When asked what issues managers sometimes encounter that Rain Bird representatives help them solve, Hewitt said, “We’re asked to troubleshoot everything from the water source to the figure eights at the end of the drip line laterals. [We help with] pumps, filters, controllers, valves, hoses and emitters. Filters are one of the most common problematic components of a low-volume system, especially if it’s over three years old,” he said. “Another common issue is plugged or low-flowing emission devices. Remember, no dripper will ever be as clean as it was when it came out of the factory!”

Purvins uses above-ground drip irrigation tubing suspended 8 inches high on a trellis wire and run down each vineyard row, spaced 8 feet apart. He has 0.5 gallons/hour emitters every 96 inches, and his system is supplied by a drilled well. Since he doesn’t irrigate during the winter, his startup is simple: “I have underground drain valves that I use to empty the lines before winter. I just check that all valves are closed in the spring before using the system.”

Handling System Damage Due to Excess Water

Northern California’s heavy rainfall in January and February caused some of the most problematic floodings in 20 years. Areas of the Midwest hit by “bomb cyclones” and significant snowfall melt triggered what scientists at the National Weather Service classified as “major to historic and catastrophic” floods. Some parts of the East Coast are still dealing with the effects of extensive rains and flooding from 2018. We asked our experts: how do these weather events affect vineyards and their irrigation systems?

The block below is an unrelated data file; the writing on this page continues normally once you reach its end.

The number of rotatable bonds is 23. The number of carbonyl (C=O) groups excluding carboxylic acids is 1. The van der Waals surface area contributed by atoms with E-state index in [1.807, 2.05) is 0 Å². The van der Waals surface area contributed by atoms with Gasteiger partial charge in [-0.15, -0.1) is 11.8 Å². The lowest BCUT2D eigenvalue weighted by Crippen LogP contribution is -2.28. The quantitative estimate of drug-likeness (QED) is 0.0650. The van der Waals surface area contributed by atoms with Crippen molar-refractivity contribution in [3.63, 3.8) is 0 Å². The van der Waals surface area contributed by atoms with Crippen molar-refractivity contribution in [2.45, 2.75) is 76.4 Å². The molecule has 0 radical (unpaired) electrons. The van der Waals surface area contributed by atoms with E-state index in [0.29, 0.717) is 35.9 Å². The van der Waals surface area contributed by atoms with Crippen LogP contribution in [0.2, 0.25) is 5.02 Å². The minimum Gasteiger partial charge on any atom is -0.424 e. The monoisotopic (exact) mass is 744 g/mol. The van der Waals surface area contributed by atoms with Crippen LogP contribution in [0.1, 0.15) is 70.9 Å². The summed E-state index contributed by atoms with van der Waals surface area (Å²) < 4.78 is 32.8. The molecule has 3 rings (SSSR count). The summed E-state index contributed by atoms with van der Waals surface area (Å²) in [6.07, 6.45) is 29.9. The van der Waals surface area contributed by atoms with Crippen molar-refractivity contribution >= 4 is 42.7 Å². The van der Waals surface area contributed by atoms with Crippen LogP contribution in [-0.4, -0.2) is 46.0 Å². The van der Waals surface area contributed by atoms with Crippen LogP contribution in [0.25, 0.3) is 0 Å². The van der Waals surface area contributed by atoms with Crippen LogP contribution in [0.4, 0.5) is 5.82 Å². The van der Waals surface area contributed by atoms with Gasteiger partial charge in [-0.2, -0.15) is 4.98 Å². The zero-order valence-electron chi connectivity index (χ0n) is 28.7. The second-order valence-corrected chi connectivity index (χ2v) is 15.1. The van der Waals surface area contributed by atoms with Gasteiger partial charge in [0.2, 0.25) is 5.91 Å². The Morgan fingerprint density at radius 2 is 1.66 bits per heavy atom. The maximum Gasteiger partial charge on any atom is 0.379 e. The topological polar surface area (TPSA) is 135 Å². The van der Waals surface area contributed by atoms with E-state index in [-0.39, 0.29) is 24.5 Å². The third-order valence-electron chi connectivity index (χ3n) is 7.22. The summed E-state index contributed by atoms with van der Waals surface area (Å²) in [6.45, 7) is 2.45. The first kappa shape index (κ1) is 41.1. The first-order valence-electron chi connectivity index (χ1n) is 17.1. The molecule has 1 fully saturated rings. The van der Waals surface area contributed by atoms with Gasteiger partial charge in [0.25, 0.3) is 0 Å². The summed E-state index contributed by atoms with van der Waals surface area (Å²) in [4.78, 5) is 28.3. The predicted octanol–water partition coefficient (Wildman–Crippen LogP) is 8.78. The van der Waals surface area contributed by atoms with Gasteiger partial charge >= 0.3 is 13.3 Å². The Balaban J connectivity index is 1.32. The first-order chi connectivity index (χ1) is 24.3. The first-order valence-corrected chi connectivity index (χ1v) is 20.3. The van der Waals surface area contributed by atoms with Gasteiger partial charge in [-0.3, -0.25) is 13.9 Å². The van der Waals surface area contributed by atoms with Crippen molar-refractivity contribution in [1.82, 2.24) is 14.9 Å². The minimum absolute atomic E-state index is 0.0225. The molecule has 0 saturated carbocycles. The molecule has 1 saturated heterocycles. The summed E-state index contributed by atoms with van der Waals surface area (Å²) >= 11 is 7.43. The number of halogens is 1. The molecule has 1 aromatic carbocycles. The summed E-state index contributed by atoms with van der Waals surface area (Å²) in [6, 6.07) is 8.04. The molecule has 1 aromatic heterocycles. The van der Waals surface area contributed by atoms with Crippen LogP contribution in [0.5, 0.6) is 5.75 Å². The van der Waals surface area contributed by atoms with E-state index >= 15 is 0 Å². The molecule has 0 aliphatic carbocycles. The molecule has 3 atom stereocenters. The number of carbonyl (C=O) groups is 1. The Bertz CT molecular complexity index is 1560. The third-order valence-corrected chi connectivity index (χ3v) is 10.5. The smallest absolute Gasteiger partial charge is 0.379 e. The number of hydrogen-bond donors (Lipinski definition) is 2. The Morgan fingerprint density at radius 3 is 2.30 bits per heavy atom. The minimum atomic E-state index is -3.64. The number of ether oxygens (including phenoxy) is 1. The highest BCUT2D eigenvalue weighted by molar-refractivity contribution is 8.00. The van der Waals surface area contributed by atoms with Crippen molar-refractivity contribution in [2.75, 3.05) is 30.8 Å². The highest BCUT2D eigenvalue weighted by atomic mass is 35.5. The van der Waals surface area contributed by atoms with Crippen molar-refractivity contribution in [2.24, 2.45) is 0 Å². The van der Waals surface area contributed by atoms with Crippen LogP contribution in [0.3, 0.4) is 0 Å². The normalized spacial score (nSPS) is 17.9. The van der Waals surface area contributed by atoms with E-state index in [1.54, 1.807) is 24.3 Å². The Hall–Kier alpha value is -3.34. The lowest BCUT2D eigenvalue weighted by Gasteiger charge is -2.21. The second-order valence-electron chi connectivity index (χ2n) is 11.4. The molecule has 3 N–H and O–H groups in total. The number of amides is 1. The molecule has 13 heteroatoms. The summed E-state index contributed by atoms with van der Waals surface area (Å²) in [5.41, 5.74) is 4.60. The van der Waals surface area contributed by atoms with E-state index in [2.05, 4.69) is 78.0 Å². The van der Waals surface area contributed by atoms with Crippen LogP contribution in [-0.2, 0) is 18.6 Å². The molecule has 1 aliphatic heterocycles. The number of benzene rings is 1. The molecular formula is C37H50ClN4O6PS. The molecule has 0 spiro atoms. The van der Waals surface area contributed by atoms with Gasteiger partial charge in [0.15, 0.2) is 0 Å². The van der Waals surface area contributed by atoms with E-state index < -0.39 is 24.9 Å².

“In Texas, where most vineyards use drip irrigation, flooding likely will do extensive damage to the drip irrigation system and possibly to pumps as well,” said Fipps.

Hewitt agreed. “This will be a new problem for growers with low-volume drip systems. Areas that were under floodwater this winter that have drip tubing with emitters will need to be very diligent during flushing after the flood waters recede—and some of these drip lines may not recover,” he told The Grapevine Magazine. “Excess water and debris could have entered into the exit bath areas of the driplines. If this material is allowed to dry and harden, most likely no amount of line pressure is going to clean this debris out of the emitter exit pathway.”

Hernandez added, “Flooding could damage infrastructure like pumping stations, pipes and laterals (drip hoses). Carefully inspect any affected equipment. Consider strategies for diverting water to prevent damage from future flooding episodes,” he said. “Additionally, my number one concern would be the impact of flooding events on my soil health. How much topsoil did I lose? What was deposited onto my field? Take soil samples at multiple depths throughout the field and start making necessary amendments as soon as possible.”

In part two of our irrigation system maintenance and upkeep article (Grapevine Magazine, July/Aug 2019), these experts share their views regarding ongoing system checks, typical problems often overlooked, monitoring water quality and critter control.

(Sources)

All listed above, plus:
Western Farm Press
https://www.farmprogress.com/grapes/post-harvest-irrigation-can-help-prevent-uneven-vine-growth-next-spring

Wine Enthusiast

Discover
http://blogs.discovermagazine.com/imageo/2019/03/19/satellite-imagery-reveals-historic-midwest-flooding/#.XK4V1th7mCg